What other writers have inspired you?
Brecht, first and foremost, and if I ever get blocked as a writer I often turn back to his work – in fact one of my plays The Wheel is a direct response to Mother Courage. I also love the plays of Edward Bond, Howard Barker and Sarah Kane – for their boldness, economy and raw theatricality. I also find Caryl Churchill’s work very inspiring – her playfulness with form alongside her unflinching look at humanity. But there are direct contemporaries doing great things too – David Harrower, and Jez Butterworth amongst my favourites.
What do you look for in a piece of writing?
I am always looking for theatricality in a play – that the writer understands the relationship between stage and audience and allows a space where we can infer, imagine and enter into the story without being given everything. Sometimes that might mean that the visual storytelling is as strong as the dialogue – indeed I sometimes ask students to imagine watching a particular play with the volume knob turned down, and to describe what they would see. But I can also think of plays – like Michael Fryan’s Copenhagan for example – that are entirely told by the dialogue between three people and yet is full of imagery. That is the curious thing about playwriting, no two plays obey the same rules. And I like plays that surprise us, that seem to do one thing, then do another. Good playwrights are very often writers who are experimental with form in my view, who having mastered the essentials can be playful, and take the art-form forward.
What is the best piece of advice you have been given by another writer?
To keep going! To understand that even the most successful career has moments where it all seems to be going backwards. That plays come in their own time. Simon Stephens once said “Write. Write. Fuck up a bit. Learn a bit. Fuck up again. Write. Write more. Never stop. Ever” and I love that.
Ms Zinnie Harris
Zinnie Harris splits her time between St Andrews where she is Senior Lecturer in playwriting and screenwriting and the Traverse Theatre Edinburgh, where she is the Associate Director. Her plays have won her many awards, and are now performed in translation around the world. Her most recent, How to Hold Your Breath (Royal Court Theatre) won the Berwin Lee international playwriting award and stared Maxine Peake in the lead role.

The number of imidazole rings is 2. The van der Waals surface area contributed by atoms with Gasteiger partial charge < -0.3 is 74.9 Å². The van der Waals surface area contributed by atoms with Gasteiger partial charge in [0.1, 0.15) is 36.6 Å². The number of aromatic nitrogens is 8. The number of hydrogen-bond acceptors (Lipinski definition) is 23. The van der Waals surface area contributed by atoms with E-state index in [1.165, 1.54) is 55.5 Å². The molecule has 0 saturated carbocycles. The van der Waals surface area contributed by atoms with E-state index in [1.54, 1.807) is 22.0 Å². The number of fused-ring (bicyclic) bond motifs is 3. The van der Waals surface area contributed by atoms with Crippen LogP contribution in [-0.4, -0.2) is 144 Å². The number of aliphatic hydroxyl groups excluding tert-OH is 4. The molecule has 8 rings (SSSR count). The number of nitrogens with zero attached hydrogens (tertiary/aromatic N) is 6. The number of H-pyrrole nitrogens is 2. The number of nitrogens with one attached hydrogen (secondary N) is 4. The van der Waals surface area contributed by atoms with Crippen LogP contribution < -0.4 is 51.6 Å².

Previous work includes The Wheel (National Theatre of Scotland 2011) which was joint winner of the 2011 Amnesty International Freedom of Expression Award, won a Fringe First Award and was subsequently produced at Steppenwolf Theatre in Chicago. Further than the Furthest Thing, (National Theatre / Tron Theatre) won the Peggy Ramsay Award, the John Whiting a Fringe first and was specially commended in the Susan Smith Blackburn award. The National Theatre of Scotland / Citizens’ Theatre produced ‘This Restless House’ (a trilogy of three new plays based around Aeschylus’ Oresteia) which was performed in April 2016, and won Best New Play 2016, from the Critics Awards for Theatre in Scotland. Her trilogy Midwinter, Solstice, and Fall appeared at the Royal Shakespeare Company and Traverse Theatre in 2005, 2006, and 2008. Midwinter won the 2005 Art Foundation Fellowship Award for Playwriting and was shortlisted for the Susan Smith Blackburn Award. Other work includes Julie (National Theatre of Scotland 2006); Nightingale and Chase (Royal Court Theatre, London 2001); a version of A Dolls House (Donmar Warehouse 2009) and By Many Wounds (Hampstead Theatre 1999). Her television writing includes creating the series Partners In Crime for BBC1 and writing episodes 1 – 3, writing the two stand alone television films Born with Two Mothers, Richard is my Boyfriend (both Channel 4), and several episodes for the BBC One Drama Series Spooks. She was writer in Residence at the RSC from 2000 to 2001.
Born with Two Mothers (Windfall Films / Channel 4)
Richard is My Boyfriend (Windfall Films / Channel 4)
Spooks, Series 5, 6, and 8 (Kudos / BBC One)
Partners in Crime (Endor, Agatha Christie / BBC One)
By Many Wounds (Faber and Faber, 1998)
Further than the Furthest Thing (Faber and Faber, 2000)
Nightingale and Chase (Faber and Faber2001)
Midwinter (Faber and Faber, 2004)
Solstice (Faber and Faber, 2005)
Julie (Faber and Faber, 2006)
Fall (Faber and Faber, 2008)
Plus Loin que Loin (Quatre Vents, 2008)
Hiver : Suivi de Crépuscule (Quatre Vents, 2008)
A Doll’s House (Faber and Faber, 2009)
The Panel, in Women, Power and Politics Now (Nick Hern Books, 2010)
The Wheel (Faber and Faber, 2011)
From Elsewhere: The Message, in The Bomb: A Partial History (Oberon, 2012)
From Elsewhere: On the Watch, in The Bomb: A Partial History (Oberon, 2012)
How To Hold Your Breath (Faber and Faber, 2015)
This Restless House (Faber and Faber, 2016)